Ankle injuries account for about 20 percent of all sports injuries, notes Roald Bahr, a prominent researcher of sports medicine at Oslo Sports Trauma Research Center in Norway. Similarly, the journal Pediatrics found that ankle injuries account for 16 percent to 29 percent of soccer injuries among child and youth players, and affect males more. Soccer players looking for ankle support need to balance the need to avoid ankle re-injury with the sport’s demands for exceptionally fluid foot movements.
Soccer players with no history of ankle injuries typically do not use ankle support. Those with previously injured ankles might use either nothing for ankle support, a canvas lace-up brace, taping or a neoprene sleeve. A study by Sharon Sharpe, head athletic trainer of Wellesley College and published in the Journal of Athletic Training in 1997, found that the ankle sprain recurred in 35 percent of soccer players with untreated ankles, 25 percent of those with the taped ankles and 0 percent for those wearing braces. The study did not address neoprene braces.
Sharpe and colleagues write that while the taping of ankles to protect against sprains is nearly universal, the ability of tape to restrict the ankle’s range of motion becomes compromised as its use continues, losing 18 percent to 83 percent of its ability to restrict range of motion. Reasons include sweat, which reduces adherence to the skin, and mechanical failure.
For roughly a century, soccer players wore actual boots with high tops that protected and supported the ankles. Beginning in the 1950s, shoemakers in Europe, led by dominant market presence Adidas, made low-top shoes instead that permitted running, as Brazil’s track-meet style based on light touches of the ball gained influence. Low-tops permitted wider movement of the subtalar joint in the ankle, a vulnerable area for soccer player, especially for defenders during corner kicks, Bahr notes.
Supports such as canvas lace-ups or neoprene sleeves allow free motion in terms of walking or running, such that the toe can point up or down, but restrict against supination or pronation, essentially side-to-side rolling motions. A canvas brace slips over your ankle and lower shin; lace it so that it provides firm support without limiting your circulation. Taping involves creating “stirrups” under the heel and around the forefoot and locking these with half or whole figure eights around the heel.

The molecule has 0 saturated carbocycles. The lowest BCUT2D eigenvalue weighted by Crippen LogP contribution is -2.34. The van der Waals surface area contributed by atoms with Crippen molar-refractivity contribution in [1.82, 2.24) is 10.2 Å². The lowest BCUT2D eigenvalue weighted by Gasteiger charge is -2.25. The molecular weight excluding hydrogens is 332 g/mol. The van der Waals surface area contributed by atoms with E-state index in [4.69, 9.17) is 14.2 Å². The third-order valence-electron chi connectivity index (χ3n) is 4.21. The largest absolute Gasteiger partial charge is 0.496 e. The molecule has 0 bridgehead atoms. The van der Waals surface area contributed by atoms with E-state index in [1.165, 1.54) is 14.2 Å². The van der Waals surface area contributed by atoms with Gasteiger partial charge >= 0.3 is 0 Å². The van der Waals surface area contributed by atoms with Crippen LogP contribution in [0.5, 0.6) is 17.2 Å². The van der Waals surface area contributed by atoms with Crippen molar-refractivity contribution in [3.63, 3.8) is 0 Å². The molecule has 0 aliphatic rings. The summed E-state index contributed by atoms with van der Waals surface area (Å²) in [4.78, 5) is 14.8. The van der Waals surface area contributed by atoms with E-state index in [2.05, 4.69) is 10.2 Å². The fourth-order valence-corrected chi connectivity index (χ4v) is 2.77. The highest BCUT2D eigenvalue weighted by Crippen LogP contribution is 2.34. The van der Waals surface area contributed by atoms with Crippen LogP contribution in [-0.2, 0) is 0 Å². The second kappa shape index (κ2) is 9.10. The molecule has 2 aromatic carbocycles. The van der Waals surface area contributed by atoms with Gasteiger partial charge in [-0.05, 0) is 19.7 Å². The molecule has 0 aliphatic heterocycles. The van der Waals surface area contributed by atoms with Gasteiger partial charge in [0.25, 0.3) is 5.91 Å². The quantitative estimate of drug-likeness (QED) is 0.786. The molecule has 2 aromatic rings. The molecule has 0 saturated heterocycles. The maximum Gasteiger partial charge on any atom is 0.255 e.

An ankle brace or tape should be worn during soccer practice and games at least until the completion of a supervised rehabilitation program, including six to 10 weeks of balance-training exercise, Bahr recommends. Most athletes find bracing more comfortable than tape and more cost-effective. Soccer players find foot control essential and may resist using ankle braces. “I've played all my life and only used ankle supports -- a neoprene sleeve and a canvas brace -- when very injured, but never otherwise,” says Tim Almaguer, a player and youth coach in Baltimore, Maryland. “You get zero touch when the ankle is restricted. I am an offensive midfielder, and it is all about flexibility and quick first touch on the ball in close quarters.”
- Sports Injury Prevention; Roald Bahr, Lars Engebretsen
- Clinical Guide to Sports Injuries; Roald Bahr, Sverre Mæhlum
- Pediatrics; Injuries in Youth Soccer; Chris G. Koutures et al.
- Journal of Athletic Training; Ankle Braces Effectively Reduce Recurrence of Ankle Sprains in Female Soccer Players; Sharon Sharpe et al.
- The Biomechanics of Soccer Surfaces and Equipment in Science and Soccer; Adrian Lees and Mark Lake
- The American Journal of Sports Medicine; Ankle Sprain Injuries and Risk Factors in Amateur Soccer Players During a 2-Year Period; Nikolaos D. Kofotolis